Ali constantly pursued wider understanding and promoted positive perspectives of Islam throughout his boxing career and life. He was a leader of his people, calling on elected officials to be truly representative and compassionate of all populations. Ali was truly a Muslim icon. He was a diplomat in his faith though not in title, unifying different peoples, representing minorities, and speaking out against stereotypes and xenophobia. As Sherman Jackson, a Muslim scholar who spoke at Ali’s Jenazah, stated:

“Ali did more to normalise Islam in this country than perhaps any other Muslim in the history of the United States. Ali made being a Muslim cool. Ali made being a Muslim dignified. Ali made being a Muslim relevant. Ali put the question of whether a person can be a Muslim and an American to rest.”

When we remember the champion, the man nicknamed “the Greatest”, we must remember that as successful as he was in the boxing ring, some of his best and most personal achievements were in the name of interfaith diplomacy.

“I’d like to be remembered as a man who won the heavyweight title three times, who was humorous and who treated everyone right. As a man who never looked down on those who looked up to him...who stood up for his beliefs...who tried to unite all human kind through faith and love. And if all that’s too much, then I guess I’d settle for being remembered only as a great boxer who became a leader and champion of his people. And I wouldn’t even mind if folks forgot how pretty I was.”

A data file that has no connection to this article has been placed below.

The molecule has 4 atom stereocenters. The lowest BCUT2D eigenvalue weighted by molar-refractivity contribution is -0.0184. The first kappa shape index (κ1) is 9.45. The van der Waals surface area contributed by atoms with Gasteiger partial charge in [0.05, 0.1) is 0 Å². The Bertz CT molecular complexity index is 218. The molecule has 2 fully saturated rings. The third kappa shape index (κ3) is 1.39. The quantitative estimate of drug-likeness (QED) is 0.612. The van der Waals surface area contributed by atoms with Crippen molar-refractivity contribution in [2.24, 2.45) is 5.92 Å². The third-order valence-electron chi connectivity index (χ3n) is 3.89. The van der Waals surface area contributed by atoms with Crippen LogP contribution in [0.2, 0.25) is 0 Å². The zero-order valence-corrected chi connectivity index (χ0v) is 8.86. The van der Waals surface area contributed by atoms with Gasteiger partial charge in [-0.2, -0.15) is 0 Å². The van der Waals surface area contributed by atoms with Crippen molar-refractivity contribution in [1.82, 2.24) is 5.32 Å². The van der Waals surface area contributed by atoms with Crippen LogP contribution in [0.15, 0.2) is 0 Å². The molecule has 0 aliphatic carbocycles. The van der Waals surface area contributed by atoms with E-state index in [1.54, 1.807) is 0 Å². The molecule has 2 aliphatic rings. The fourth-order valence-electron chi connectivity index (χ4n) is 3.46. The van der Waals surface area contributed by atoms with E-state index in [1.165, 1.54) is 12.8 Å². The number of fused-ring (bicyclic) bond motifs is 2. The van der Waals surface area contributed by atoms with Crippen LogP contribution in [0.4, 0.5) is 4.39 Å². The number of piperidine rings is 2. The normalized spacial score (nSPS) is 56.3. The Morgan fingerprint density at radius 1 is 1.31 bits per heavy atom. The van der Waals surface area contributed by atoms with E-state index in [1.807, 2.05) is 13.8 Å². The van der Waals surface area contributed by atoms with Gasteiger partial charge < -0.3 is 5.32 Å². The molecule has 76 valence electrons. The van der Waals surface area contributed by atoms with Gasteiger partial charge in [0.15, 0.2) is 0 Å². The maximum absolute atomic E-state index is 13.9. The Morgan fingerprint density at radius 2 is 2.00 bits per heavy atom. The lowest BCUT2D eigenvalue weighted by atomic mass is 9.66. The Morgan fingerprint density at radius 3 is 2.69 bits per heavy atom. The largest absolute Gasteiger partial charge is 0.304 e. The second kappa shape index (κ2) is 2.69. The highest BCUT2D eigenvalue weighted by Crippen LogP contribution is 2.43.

Born Cassius Clay Jr on the 17th January 1942 in Louisville, Kentucky, Muhammed Ali’s fighting career began with the theft of his bicycle. His amateur career was highly successful including the gold medal in the light heavyweight division at the 1960 Summer Olympics in Rome at the age of 18. His professional career debuted in 1960 and at the age of 22, in February 1964, he won the World Boxing Association and World Boxing Council heavyweight titles in a major upset over Sonny Liston. This quickly made him a sports star, bringing him media spotlight and influence. The man was known to “float like a butterfly, sting like a bee” with his superior hand speed, reflexes, and constant movement that made his quick left jab powerful at any angle.

Ali was known not only for his skill in the ring but also his trash talking as he frequently used freestyle and rhyme to taunt his opponents and often predict a match’s outcome, another way in which he quickly garnered attention. Muhammed Ali took part in several historic boxing matches including the “Rumble in the Jungle” versus George Forman and the “Fight of the Century” “Super Fight II” and “Thrilla in Manilla” versus rival Joe Frazier, the latter of which was physically destructive to both boxers. Nicknamed “The Greatest”, he remains the only three-time lineal heavyweight champion as well as held an overall professional record of 56 wins to 5 losses, with only one technical knockout.

“The name Muhammad is the most common name in the world. In all the countries around the world - Pakistan, Saudi Arabia, Morocco, Turkey, Syria, Lebanon - there are more Muhammads than anything else. When I joined the Nation of Islam and became a Muslim, they gave me the most famous name because I was the champ.”

Champ. Diplomat. Man. Muslim. Muhammad Ali, may he rest in peace.